by Sylvia Plath
A quasi-autobigraphical novel about the summer she had a nervous breakdown. While I found the events somewhat interesting, the story telling itself was not compelling, which is to say that I plodded through, sometimes only reading one short chapter a day. When published, it was hailed as the female "Catcher in the Rye" due to the thematic basis of both. The protagonist is a femanist in the old sense of the word: she wants to be able to do what she wants to do, including having the choice of not marrying and not having kids. She is liberated when her psychiatrist tells her where she can get a birth control device and the book ends with her having sex for the first time and then being released from the psychiatric facilities she has been in. Joy.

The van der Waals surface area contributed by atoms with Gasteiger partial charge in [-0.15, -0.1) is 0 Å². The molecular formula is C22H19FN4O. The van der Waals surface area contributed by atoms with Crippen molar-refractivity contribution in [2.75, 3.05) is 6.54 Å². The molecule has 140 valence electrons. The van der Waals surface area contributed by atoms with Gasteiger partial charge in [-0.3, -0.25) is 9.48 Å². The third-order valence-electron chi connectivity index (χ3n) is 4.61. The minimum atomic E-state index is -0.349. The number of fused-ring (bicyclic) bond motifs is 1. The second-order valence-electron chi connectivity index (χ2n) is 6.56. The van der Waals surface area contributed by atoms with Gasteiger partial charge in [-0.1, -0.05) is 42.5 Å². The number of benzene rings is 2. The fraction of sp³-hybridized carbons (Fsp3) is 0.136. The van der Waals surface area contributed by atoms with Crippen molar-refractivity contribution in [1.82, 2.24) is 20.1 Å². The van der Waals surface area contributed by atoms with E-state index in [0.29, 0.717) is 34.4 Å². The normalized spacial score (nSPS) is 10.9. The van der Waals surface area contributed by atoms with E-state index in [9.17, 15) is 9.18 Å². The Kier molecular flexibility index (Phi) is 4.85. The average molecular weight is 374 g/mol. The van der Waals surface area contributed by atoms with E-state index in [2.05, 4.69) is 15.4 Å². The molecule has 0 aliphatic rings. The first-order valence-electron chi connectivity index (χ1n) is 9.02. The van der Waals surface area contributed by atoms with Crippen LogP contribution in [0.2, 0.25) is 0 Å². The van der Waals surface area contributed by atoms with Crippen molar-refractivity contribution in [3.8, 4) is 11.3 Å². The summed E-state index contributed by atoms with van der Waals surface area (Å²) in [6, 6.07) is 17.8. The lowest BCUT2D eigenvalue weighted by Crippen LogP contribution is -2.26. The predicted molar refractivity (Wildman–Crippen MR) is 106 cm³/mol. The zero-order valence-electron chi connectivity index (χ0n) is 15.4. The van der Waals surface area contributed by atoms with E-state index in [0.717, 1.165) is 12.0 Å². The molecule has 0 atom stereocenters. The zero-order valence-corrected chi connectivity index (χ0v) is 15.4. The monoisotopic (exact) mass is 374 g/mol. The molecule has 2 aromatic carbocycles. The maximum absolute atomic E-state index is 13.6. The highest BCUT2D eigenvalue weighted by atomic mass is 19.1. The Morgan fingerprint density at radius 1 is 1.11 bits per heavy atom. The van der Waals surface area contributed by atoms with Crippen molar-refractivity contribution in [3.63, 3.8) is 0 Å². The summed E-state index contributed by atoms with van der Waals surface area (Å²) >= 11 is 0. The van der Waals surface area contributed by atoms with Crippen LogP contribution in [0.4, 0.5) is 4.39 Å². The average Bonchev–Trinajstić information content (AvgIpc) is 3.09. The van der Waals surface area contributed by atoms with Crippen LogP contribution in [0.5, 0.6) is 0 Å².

One measly gristle.